Press vests and passes do not grant any person an immunity from criminal liability
Under the Police Force Ordinance and the Offences against the Person Ordinance, it is an offence for any person to assault, resist or deliberately obstruct the police in the execution of their lawful duties. The maximum penalty for such an offence is imprisonment for two years. There is no exemption for journalists. While we treasure free speech, this is to be balanced against society’s interests. The law applies to everyone, and journalists should be mindful of exercising press freedom lawfully and reasonably. A balance must be struck between the need for fair and accurate reporting and the public interest in the police carrying out their lawful duties. Press vests and passes symbolise a responsibility to lawfully report the facts fairly and without bias, but do not grant any person an immunity from criminal liability.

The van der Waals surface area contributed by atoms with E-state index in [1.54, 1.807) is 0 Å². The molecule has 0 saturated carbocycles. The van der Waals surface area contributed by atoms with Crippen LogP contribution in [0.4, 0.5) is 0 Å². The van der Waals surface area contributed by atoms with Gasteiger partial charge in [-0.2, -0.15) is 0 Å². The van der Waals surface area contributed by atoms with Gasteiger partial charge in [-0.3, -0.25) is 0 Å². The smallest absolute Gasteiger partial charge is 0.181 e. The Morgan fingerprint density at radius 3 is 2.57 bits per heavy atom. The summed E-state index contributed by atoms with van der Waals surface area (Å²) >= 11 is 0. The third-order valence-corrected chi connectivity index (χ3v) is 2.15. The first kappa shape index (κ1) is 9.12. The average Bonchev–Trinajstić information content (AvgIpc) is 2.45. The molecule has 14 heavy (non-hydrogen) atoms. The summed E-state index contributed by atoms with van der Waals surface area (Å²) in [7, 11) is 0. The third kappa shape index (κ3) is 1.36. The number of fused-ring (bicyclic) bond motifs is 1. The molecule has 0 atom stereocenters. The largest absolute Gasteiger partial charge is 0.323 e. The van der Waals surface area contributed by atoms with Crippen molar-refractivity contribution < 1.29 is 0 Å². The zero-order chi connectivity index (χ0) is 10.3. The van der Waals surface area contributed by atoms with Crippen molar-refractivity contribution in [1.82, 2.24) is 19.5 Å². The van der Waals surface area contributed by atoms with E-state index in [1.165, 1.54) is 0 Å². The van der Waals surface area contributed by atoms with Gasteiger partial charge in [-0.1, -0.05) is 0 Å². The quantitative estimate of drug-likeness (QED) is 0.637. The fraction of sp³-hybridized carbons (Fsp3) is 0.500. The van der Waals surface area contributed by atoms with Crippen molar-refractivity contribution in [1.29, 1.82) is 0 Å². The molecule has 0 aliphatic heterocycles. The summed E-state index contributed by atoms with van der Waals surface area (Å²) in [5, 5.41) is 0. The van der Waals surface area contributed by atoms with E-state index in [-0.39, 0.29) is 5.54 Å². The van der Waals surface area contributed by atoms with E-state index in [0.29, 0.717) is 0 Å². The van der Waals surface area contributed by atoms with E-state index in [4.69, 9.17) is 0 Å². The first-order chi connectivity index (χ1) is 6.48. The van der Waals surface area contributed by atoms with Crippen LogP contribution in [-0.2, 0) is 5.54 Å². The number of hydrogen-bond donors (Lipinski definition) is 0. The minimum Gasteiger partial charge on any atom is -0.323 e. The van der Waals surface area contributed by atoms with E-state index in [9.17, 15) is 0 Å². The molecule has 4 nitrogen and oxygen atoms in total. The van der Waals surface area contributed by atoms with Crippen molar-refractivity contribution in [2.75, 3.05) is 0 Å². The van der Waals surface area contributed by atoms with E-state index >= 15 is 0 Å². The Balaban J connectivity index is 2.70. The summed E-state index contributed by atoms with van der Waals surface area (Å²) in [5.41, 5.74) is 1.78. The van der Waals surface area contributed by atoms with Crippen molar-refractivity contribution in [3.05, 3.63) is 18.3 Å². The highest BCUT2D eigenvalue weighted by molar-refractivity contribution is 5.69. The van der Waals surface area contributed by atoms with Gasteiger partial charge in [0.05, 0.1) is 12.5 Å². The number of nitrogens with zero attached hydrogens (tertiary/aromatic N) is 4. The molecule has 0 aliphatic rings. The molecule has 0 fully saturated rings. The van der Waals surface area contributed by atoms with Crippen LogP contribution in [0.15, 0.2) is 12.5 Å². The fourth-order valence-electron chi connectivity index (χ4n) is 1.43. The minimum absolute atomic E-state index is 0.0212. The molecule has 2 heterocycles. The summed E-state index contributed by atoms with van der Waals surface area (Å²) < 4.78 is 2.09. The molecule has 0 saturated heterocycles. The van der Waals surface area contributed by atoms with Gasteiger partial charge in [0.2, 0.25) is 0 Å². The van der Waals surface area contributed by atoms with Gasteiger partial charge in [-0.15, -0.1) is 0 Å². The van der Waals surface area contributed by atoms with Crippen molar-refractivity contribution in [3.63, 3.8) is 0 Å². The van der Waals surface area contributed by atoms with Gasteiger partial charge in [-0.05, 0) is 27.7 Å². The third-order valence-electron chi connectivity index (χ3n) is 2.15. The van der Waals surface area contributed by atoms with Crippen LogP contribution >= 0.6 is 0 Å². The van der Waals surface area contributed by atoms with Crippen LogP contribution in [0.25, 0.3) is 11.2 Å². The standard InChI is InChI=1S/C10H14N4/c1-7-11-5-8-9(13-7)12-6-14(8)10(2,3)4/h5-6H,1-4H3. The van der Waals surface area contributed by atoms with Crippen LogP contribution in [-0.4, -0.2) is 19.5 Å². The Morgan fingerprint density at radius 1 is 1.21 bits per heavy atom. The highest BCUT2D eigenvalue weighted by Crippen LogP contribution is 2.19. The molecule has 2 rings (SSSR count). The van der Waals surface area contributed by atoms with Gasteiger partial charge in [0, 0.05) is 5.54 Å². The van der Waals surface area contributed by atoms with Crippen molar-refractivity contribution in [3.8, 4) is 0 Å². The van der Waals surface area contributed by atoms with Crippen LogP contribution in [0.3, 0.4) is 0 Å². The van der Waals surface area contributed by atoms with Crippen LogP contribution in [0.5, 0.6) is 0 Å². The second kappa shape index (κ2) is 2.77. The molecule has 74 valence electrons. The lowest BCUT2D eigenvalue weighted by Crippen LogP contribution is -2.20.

The rule of law means that no one is above the law (per Lord Justice Denning).
Journalists should bear in mind that under the Prohibition on Face Covering Regulation, if a police officer reasonably believes a person (including a journalist) in a public place is using a facial covering to prevent identification, he has the power to stop and require that person to remove his/her facial covering for an identity verification. In that situation, that person must remove his/her facial covering when being so asked, and if not, the police officer may remove the facial covering. Any person who fails to comply with this requirement commits an offence and is liable to a fine and imprisonment for 6 months.